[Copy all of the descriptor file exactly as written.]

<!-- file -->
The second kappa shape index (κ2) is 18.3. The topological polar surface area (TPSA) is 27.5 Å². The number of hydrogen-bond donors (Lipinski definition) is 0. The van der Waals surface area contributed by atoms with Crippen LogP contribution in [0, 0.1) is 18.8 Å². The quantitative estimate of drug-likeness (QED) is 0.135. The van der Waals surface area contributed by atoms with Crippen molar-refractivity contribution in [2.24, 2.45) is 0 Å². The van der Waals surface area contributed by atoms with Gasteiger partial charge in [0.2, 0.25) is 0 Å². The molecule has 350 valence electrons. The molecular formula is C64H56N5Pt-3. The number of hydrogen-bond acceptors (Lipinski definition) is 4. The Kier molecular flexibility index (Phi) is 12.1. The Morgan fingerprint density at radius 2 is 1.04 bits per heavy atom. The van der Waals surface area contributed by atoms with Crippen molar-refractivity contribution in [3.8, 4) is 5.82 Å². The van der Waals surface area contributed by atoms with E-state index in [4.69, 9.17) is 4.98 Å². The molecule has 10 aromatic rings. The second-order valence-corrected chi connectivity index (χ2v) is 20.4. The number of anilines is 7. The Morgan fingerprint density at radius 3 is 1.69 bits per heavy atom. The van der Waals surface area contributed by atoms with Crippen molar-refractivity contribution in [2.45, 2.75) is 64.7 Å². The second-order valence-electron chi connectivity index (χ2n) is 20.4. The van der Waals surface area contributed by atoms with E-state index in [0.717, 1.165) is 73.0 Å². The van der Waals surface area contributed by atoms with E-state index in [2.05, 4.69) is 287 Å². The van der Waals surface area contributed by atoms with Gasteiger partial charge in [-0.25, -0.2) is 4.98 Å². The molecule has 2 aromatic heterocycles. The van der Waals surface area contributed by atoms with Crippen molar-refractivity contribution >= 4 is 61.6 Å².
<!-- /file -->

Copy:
The second kappa shape index (κ2) is 18.3. The topological polar surface area (TPSA) is 27.5 Å². The number of hydrogen-bond donors (Lipinski definition) is 0. The van der Waals surface area contributed by atoms with Crippen LogP contribution in [0, 0.1) is 18.8 Å². The quantitative estimate of drug-likeness (QED) is 0.135. The van der Waals surface area contributed by atoms with Crippen molar-refractivity contribution in [2.24, 2.45) is 0 Å². The van der Waals surface area contributed by atoms with Gasteiger partial charge in [0.2, 0.25) is 0 Å². The molecule has 350 valence electrons. The molecular formula is C64H56N5Pt-3. The number of hydrogen-bond acceptors (Lipinski definition) is 4. The Kier molecular flexibility index (Phi) is 12.1. The Morgan fingerprint density at radius 2 is 1.04 bits per heavy atom. The van der Waals surface area contributed by atoms with Crippen molar-refractivity contribution in [3.8, 4) is 5.82 Å². The van der Waals surface area contributed by atoms with E-state index in [4.69, 9.17) is 4.98 Å². The molecule has 10 aromatic rings. The second-order valence-corrected chi connectivity index (χ2v) is 20.4. The number of anilines is 7. The Morgan fingerprint density at radius 3 is 1.69 bits per heavy atom. The van der Waals surface area contributed by atoms with Crippen molar-refractivity contribution in [2.45, 2.75) is 64.7 Å². The second-order valence-electron chi connectivity index (χ2n) is 20.4. The van der Waals surface area contributed by atoms with E-state index in [0.717, 1.165) is 73.0 Å². The van der Waals surface area contributed by atoms with E-state index in [2.05, 4.69) is 287 Å². The van der Waals surface area contributed by atoms with Gasteiger partial charge in [-0.25, -0.2) is 4.98 Å². The molecule has 2 aromatic heterocycles. The van der Waals surface area contributed by atoms with Crippen molar-refractivity contribution >= 4 is 61.6 Å².